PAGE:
Poda To Muan Pitha To Celebrate Odisha’s Raja Festival
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One of the most important festivals in Odisha, India, the Raja Festival is also known as Mithuna Sankranti. It is observed mostly in the state's more rural and agricultural areas. The event lasts for three days and focuses on honouring and celebrating womanhood as well as the agricultural fertility of the land. During the Raja Festival, women and girls enjoy a break from their normal routine to participate in a wide range of cultural activities, swings, and games. They put on their best, traditional garb, complete with brand-new garments and dazzling accessories. Women in rural areas often have access to swings, which they use to express their happiness and playfulness.  

The celebration has deep roots in farming customs. For farmers, the monsoon season officially begins on the first day, known as Pahili Raja. The primary event of the celebration takes place on the second day, Mithuna Sankranti, when people rejoice over the first rains of the season. On the third day, known as Basi Raja, guests relax and feast on regional specialties. 

Traditional cuisine cooked with local, in-season ingredients are a highlight of the Raja Festival, along with the many varieties of pithas (rice cakes) and sweets that are served.

Poda Pitha: This delectable dish is a traditional steamed cake that boasts a unique blend of fermented rice and lentil batter, infused with the rich flavours of jaggery and aromatic spices. 

Chakuli Pitha: Pancakes made from a batter of fermented rice and lentils, eaten with dalma (a meal made from a variety of lentils and vegetables) and chutneys. 

Mitha Puli: As a delicious dessert option, rice flour dumplings can be steamed or boiled after being stuffed with a sweet filling made of coconut and jaggery. 

Kakara Pitha: These delectable dumplings are expertly crafted using rice flour and then deep-fried to perfection. The filling is a harmonious blend of grated coconut, jaggery, and spices that creates a sweet and savoury flavour profile. 

Chhena Poda: This delectable dessert is a classic creation featuring fresh cottage cheese (chhena) blended with sugar and cardamom, then baked to perfection until achieving a luscious golden brown hue.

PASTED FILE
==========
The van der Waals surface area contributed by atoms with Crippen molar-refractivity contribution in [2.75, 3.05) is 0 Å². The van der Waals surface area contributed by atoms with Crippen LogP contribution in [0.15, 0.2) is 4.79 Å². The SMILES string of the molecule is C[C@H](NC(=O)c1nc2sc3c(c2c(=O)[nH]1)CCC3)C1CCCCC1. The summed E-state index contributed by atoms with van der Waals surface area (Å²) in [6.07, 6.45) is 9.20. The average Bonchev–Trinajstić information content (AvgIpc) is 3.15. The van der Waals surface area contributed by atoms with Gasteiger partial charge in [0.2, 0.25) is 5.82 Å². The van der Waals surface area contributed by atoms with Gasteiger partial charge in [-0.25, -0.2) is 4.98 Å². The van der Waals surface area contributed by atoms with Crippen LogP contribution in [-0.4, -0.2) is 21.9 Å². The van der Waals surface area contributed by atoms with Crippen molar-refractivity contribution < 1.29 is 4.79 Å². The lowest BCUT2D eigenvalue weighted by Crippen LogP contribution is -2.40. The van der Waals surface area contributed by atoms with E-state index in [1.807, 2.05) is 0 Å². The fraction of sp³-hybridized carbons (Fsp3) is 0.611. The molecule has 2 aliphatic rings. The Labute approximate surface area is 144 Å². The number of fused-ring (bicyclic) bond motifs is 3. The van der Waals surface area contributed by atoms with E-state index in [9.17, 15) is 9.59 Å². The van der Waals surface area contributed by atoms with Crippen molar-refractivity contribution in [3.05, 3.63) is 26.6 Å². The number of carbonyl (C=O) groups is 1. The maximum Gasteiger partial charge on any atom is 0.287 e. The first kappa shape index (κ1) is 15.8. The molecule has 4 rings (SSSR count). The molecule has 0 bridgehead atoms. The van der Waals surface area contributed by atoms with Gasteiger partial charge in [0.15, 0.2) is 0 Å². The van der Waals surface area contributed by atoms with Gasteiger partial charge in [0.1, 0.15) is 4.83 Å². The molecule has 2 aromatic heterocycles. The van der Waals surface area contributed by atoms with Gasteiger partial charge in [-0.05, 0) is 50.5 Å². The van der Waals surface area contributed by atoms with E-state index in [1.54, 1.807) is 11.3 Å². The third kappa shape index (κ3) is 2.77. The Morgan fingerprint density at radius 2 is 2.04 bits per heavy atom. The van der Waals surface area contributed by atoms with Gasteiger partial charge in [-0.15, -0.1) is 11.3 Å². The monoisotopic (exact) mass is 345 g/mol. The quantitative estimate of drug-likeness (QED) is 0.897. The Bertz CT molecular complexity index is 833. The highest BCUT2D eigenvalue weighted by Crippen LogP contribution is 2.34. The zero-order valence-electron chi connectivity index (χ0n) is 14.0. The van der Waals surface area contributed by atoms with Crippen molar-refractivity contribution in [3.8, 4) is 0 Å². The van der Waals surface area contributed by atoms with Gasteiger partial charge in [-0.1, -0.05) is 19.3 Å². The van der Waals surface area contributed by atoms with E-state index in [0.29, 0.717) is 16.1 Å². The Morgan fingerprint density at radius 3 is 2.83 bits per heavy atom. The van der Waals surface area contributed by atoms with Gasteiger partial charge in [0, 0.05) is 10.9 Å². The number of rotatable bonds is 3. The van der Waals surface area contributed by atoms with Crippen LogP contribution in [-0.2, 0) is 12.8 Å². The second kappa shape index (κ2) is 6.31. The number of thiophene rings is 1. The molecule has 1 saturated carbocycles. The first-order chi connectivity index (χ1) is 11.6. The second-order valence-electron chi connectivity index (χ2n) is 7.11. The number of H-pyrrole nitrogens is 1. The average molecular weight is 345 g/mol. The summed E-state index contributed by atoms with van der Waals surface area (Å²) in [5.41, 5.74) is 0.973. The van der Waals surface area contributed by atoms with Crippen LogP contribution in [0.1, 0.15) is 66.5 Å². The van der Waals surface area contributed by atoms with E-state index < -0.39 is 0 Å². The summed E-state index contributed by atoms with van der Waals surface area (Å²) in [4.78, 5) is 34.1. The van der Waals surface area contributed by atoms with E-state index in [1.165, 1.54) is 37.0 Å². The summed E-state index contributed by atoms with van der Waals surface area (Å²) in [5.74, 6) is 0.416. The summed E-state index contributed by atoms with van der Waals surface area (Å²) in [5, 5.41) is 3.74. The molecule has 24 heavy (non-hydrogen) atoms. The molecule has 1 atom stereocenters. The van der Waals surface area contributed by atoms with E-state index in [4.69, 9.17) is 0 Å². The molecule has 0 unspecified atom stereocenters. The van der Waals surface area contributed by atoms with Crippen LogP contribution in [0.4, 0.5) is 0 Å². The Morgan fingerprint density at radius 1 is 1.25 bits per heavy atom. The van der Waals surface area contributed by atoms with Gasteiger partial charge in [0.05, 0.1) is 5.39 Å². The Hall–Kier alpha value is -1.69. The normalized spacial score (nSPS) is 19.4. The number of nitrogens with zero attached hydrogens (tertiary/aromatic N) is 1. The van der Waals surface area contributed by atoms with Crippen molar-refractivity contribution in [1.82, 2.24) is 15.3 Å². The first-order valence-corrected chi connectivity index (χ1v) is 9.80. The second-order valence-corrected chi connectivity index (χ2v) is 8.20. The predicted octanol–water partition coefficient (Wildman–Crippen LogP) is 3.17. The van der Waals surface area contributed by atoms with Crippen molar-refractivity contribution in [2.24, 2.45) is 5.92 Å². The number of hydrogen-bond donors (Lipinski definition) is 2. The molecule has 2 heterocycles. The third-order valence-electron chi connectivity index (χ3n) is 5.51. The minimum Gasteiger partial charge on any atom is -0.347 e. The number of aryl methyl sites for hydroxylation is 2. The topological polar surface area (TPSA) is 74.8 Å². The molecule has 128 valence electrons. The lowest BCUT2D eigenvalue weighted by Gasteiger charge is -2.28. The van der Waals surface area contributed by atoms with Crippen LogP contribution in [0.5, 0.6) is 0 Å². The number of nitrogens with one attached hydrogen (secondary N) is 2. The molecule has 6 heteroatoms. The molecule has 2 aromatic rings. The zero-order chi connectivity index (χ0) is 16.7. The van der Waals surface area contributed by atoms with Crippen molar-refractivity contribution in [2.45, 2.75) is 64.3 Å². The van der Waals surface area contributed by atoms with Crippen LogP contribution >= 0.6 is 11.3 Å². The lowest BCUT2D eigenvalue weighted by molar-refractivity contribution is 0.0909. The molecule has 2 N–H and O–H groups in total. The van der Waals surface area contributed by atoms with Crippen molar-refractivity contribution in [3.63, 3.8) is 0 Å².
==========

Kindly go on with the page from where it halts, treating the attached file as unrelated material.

Enduri Pitha: Enduri Pitha is a delectable delicacy that features a steamed pancake crafted from finely ground rice. The pancake is then stuffed with a luscious filling of sweet coconut and jaggery, which perfectly complements the subtle flavours of the rice. To add an extra layer of complexity to this dish, it is wrapped in turmeric leaves and steamed to perfection. The result is a mouthwatering treat that is sure to tantalise your taste buds. 

Here is a recipe for Muan Pitha by HomeChef Gouri Patra to celebrate the swing festival.  

Recipe: Put urad dal in water for four or five hours. Prepare a paste by washing, grinding, and storing the ingredients for 4–5 hours, or overnight, on the kitchen counter for fermentation. Incorporate the ragi flour into the mixture and thoroughly combine the ingredients. 

Begin by heating a pan over medium heat. Once hot, add the jaggery and allow it to melt slightly. To prevent the jaggery from burning, you may add 2 to 3 tablespoons of water. Incorporate the coconut into the mixture and roast until it is evenly coated. Once the dish is almost done, it's time to add the crushed cardamom and black pepper. Make sure to turn off the heat before doing so. The following day, incorporate salt into the fermented batter and vigorously whisk in a unidirectional manner for a duration of 5 minutes. Put some water in a container, then drape a cotton cloth over it and attach it with a string. Bring water to a boil over a stove. Half of the batter should be poured and spread gently over the damp cloth, followed by a layer of the coconut jaggery mixture, and then the remaining batter should be poured and distributed over the top. Proceed to steam for 15 to 20 minutes. Put a knife in there and see if it comes out clean; if it does, the pitha is done. Cut the pitha into pieces of the desired size after turning off the stove and transferring it gently to a dish. 

Different regions in Odisha refer to Muan Pitha by a variety of other names, including Sijha Pitha, Chauti Manda, and Muan Enduri. Odisha is famous for its many temples, as well as its many festivals and the Pithas that accompany them.